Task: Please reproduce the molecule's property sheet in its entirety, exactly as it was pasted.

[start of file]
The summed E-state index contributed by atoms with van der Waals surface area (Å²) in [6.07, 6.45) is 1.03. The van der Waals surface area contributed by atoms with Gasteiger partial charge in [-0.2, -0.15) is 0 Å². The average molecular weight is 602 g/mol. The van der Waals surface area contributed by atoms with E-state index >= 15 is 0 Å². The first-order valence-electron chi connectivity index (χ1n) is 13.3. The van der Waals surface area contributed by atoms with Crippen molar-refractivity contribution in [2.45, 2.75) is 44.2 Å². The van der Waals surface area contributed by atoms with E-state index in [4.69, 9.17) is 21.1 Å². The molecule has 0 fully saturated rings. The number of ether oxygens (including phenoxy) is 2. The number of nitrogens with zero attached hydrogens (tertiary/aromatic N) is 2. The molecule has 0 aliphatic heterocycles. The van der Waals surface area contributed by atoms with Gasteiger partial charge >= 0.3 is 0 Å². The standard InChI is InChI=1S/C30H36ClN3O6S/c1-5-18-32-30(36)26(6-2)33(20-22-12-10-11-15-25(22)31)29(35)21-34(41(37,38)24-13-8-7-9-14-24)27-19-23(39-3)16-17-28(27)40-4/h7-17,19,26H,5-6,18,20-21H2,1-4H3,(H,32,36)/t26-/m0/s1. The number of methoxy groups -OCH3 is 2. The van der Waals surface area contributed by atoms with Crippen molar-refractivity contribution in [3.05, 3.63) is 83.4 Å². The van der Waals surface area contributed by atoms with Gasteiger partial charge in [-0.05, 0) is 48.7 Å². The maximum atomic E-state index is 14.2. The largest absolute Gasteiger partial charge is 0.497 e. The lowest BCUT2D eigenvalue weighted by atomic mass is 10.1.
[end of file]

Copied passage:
The summed E-state index contributed by atoms with van der Waals surface area (Å²) in [6.07, 6.45) is 1.03. The van der Waals surface area contributed by atoms with Gasteiger partial charge in [-0.2, -0.15) is 0 Å². The average molecular weight is 602 g/mol. The van der Waals surface area contributed by atoms with E-state index >= 15 is 0 Å². The first-order valence-electron chi connectivity index (χ1n) is 13.3. The van der Waals surface area contributed by atoms with Crippen molar-refractivity contribution in [2.45, 2.75) is 44.2 Å². The van der Waals surface area contributed by atoms with E-state index in [4.69, 9.17) is 21.1 Å². The molecule has 0 fully saturated rings. The number of ether oxygens (including phenoxy) is 2. The number of nitrogens with zero attached hydrogens (tertiary/aromatic N) is 2. The molecule has 0 aliphatic heterocycles. The van der Waals surface area contributed by atoms with Gasteiger partial charge >= 0.3 is 0 Å². The standard InChI is InChI=1S/C30H36ClN3O6S/c1-5-18-32-30(36)26(6-2)33(20-22-12-10-11-15-25(22)31)29(35)21-34(41(37,38)24-13-8-7-9-14-24)27-19-23(39-3)16-17-28(27)40-4/h7-17,19,26H,5-6,18,20-21H2,1-4H3,(H,32,36)/t26-/m0/s1. The number of methoxy groups -OCH3 is 2. The van der Waals surface area contributed by atoms with Crippen molar-refractivity contribution in [3.05, 3.63) is 83.4 Å². The van der Waals surface area contributed by atoms with Gasteiger partial charge in [-0.05, 0) is 48.7 Å². The maximum atomic E-state index is 14.2. The largest absolute Gasteiger partial charge is 0.497 e. The lowest BCUT2D eigenvalue weighted by atomic mass is 10.1.